After leading the Race to Dubai for most of the season it was fitting that Tommy Fleetwood should hang on and win at the expense of the fast-finishing Justin Rose, who once again showed his class in defeat.
In 2012 I played 9 holes practice at Leopard Creek in South Africa with a young man from Southport England. As I recall, he had just won the Challenge Tour Road to Oman to earn his card to play on the 2013 European Tour. I remember that he hit the ball incredibly hard and seemed quite self-assured. He got injured soon after and didn’t do much of note for quite some time. His name, you guessed it, is Tommy Fleetwood, Europe’s number one player for the 2017 season.
What a rise through the ranks Tommy has made, from a youthful bundle of potential to one of the Tour’s most recognisable characters and one of its best players. The same year he became a father, too. Whatever happens to Tommy in the future, 2017 will go down as a seminal year for him. Nobody deserves the success more. As always in sport, talent needs to be paired with discipline and desire to make a difference, and Tommy has given his all to the game.
— ian finnis (@FinoEFC) December 3, 2017
How fitting that in the first year of the Rolex Series events, the Race to Dubai was won by a former Challenge Tour player who honed his talents on the Challenge Tour. It was a thrilling final day at Jumeirah Golf Estates as Justin Rose looked set to win the Race to Dubai and the DP World Tour Championship having just won two events back-to-back. He certainly put pressure on Fleetwood on the first 9 holes in the DP World Tour Championship. Then, having played near-flawless golf for 63 holes, Justin, made a couple of mistakes, which cost him dear. Needing to finish second to win the Race to Dubai, he left himself a 90-foot eagle putt on the last. One whole year of golf coming down to just one putt at the end. He missed it and had to settle for a share of fourth place and second place in the final Race to Dubai – and Europe crowned its new number one.
It felt like it had been a quiet year for Justin with the let-down of not winning the Masters, in a play-off with Sergio Garcia. But Justin is looking forward now and not back and in Tommy, we have heralded the next generation of English star players. In the midst of the drama, as is often the case at the DP World Tour Championship, the winner almost got lost in the moment. Jon Rahm won his second Rolex Series event of the year, having won the Dubai Duty Free Irish Open. Jon is so good it’s easy to forget he’s still a rookie. His rise to stardom is nothing short of spectacular. Only 18 months ago he was a college golfer, now he’s fourth in the world, holds three titles and is just about golf’s hottest property.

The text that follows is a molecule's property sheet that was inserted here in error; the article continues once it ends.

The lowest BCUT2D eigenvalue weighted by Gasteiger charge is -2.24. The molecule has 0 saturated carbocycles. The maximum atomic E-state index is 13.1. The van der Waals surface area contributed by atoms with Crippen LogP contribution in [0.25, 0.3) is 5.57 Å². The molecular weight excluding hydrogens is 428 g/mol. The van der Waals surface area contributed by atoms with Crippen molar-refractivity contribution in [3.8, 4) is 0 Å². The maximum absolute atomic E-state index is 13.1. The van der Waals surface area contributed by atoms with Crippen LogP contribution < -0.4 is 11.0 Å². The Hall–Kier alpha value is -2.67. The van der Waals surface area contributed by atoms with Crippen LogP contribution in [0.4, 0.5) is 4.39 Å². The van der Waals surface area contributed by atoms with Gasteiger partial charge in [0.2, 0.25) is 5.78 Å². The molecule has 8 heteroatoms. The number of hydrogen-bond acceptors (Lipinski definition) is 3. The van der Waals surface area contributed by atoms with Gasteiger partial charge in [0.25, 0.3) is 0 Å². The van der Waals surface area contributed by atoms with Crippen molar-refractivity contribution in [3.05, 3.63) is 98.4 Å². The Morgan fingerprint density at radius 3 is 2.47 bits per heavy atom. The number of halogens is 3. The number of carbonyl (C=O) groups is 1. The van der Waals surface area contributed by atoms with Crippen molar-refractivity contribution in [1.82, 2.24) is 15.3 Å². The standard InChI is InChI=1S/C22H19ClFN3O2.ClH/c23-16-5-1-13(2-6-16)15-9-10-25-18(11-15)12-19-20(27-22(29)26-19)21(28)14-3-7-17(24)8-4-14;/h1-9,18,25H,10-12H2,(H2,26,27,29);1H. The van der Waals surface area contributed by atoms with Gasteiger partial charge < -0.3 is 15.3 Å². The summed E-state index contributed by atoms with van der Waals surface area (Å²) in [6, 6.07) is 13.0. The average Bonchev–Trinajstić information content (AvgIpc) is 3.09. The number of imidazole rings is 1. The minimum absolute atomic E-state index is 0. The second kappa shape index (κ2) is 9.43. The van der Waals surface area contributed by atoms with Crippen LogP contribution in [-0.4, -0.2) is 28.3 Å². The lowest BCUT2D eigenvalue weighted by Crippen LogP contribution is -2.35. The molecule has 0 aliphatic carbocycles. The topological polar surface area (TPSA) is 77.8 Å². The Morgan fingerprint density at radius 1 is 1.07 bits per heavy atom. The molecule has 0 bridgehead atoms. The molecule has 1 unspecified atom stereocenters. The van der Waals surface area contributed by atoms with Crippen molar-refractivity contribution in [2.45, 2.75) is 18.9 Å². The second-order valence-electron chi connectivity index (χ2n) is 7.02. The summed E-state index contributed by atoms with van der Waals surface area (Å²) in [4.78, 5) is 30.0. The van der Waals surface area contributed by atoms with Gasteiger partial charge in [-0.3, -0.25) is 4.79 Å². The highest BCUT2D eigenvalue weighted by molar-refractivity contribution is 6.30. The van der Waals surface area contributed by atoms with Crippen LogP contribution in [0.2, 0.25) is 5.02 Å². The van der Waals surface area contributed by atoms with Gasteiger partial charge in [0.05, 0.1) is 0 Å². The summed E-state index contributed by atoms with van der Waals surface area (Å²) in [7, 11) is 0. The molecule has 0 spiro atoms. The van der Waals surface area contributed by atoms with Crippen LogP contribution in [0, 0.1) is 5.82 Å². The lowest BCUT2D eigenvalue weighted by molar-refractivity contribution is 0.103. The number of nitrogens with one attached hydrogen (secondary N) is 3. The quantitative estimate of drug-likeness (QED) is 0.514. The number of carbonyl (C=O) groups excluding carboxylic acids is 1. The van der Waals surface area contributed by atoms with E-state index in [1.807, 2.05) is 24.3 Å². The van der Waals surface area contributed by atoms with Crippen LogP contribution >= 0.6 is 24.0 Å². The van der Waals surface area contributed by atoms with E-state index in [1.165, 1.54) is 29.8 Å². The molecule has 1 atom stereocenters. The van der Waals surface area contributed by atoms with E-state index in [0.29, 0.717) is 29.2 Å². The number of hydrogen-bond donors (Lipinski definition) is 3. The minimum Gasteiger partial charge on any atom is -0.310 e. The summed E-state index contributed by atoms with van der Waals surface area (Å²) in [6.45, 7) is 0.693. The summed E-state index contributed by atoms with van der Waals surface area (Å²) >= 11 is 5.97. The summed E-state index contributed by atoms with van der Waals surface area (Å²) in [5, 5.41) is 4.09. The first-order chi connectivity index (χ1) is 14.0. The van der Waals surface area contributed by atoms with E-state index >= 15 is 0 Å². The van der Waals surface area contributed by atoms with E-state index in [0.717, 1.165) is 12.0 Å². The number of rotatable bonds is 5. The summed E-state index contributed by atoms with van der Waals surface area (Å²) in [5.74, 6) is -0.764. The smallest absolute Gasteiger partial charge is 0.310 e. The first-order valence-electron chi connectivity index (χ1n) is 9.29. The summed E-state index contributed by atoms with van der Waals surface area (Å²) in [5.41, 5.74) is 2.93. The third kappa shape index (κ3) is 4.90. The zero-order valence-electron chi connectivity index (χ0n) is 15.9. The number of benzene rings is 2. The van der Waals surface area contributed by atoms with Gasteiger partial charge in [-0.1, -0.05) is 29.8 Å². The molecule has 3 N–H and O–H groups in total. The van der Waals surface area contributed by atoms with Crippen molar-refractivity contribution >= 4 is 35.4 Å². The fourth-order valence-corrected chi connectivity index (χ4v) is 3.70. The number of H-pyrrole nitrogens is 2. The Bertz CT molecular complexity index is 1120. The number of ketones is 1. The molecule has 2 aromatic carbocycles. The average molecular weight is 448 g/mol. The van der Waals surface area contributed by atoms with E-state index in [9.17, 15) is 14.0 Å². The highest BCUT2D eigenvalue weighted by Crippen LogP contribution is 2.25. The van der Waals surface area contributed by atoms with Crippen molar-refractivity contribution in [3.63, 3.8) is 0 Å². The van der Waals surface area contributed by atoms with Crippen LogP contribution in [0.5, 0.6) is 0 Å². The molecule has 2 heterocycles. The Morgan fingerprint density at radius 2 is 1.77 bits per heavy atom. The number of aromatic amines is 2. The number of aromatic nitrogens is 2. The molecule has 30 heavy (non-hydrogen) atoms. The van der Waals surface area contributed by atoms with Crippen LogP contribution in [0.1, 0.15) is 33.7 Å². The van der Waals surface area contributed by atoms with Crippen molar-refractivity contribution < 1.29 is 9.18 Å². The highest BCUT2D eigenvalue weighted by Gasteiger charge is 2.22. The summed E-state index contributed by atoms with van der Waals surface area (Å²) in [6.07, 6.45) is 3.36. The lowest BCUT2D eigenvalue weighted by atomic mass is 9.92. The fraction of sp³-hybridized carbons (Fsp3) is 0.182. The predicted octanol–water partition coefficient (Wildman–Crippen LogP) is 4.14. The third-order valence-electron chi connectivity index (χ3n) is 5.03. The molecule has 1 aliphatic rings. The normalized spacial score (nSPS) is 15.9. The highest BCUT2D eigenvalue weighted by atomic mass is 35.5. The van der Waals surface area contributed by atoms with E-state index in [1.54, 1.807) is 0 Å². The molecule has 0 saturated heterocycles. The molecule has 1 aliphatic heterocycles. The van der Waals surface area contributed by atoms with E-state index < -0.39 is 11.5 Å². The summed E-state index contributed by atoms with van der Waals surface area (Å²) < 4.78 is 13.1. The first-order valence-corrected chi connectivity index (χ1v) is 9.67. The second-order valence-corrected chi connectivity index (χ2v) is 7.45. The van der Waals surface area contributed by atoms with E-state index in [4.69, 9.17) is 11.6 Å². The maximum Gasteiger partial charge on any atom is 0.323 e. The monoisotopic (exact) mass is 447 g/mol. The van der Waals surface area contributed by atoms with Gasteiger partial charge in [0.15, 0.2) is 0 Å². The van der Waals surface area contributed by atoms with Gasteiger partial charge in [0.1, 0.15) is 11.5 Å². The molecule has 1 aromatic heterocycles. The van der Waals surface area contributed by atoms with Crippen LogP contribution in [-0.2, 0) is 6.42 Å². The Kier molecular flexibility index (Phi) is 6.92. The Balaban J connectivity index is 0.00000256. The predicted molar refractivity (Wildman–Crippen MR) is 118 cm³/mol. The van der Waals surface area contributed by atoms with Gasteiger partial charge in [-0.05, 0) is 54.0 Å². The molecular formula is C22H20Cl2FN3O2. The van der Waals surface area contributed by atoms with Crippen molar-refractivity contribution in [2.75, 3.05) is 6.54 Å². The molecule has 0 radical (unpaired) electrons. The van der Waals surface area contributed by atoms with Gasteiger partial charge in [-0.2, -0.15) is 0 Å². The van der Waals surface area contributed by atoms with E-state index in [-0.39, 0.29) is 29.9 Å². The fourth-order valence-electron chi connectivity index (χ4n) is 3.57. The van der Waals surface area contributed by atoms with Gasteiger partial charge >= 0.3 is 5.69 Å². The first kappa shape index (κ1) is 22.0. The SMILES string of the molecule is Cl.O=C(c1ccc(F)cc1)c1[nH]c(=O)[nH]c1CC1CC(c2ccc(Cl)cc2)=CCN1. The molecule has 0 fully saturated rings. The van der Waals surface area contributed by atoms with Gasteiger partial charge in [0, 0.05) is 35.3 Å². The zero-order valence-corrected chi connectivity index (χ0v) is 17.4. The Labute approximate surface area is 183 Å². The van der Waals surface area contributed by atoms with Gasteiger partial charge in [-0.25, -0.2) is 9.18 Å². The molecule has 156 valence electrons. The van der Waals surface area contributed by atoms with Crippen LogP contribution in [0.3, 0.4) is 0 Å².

Ryder Cup Captain, Thomas Bjørn, can hardly believe his luck. A genuine top level star player from Spain has just appeared before his eyes, Rose is playing the best golf of his life again, Fleetwood is going all out to surge into the European side, and the likes of Ross Fisher, Tyrrell Hatton and friends are regularly shooting the lights out. The Ryder Cup is the future, but we should focus on the success of the Rolex Series. The uplift in prize funds at our biggest events has rivalled the PGA Tour and provided our top players with the platform to shine increasing interest from players worldwide. The new dawn is a good one. To hold on to your playing rights you had to earn £80,000 more this year than last, that’s a big pay rise in anyone’s language.
One thing is clear – you need to play well in the Rolex Series events throughout the season whether you’re at the top or bottom of the Race to Dubai. Travelling the world to compete is expensive and a big cheque every now and then eases the pressure. The Tour looks very different than it did only a few years ago. The Rolex Series, with eight huge events of global status, has created fantastic progress for the European Tour and it’s only the beginning of this new chapter. Whatever happens next, one thing can never be changed: Tommy Fleetwood won the 2017 Race to Dubai, and he can be very, very proud indeed.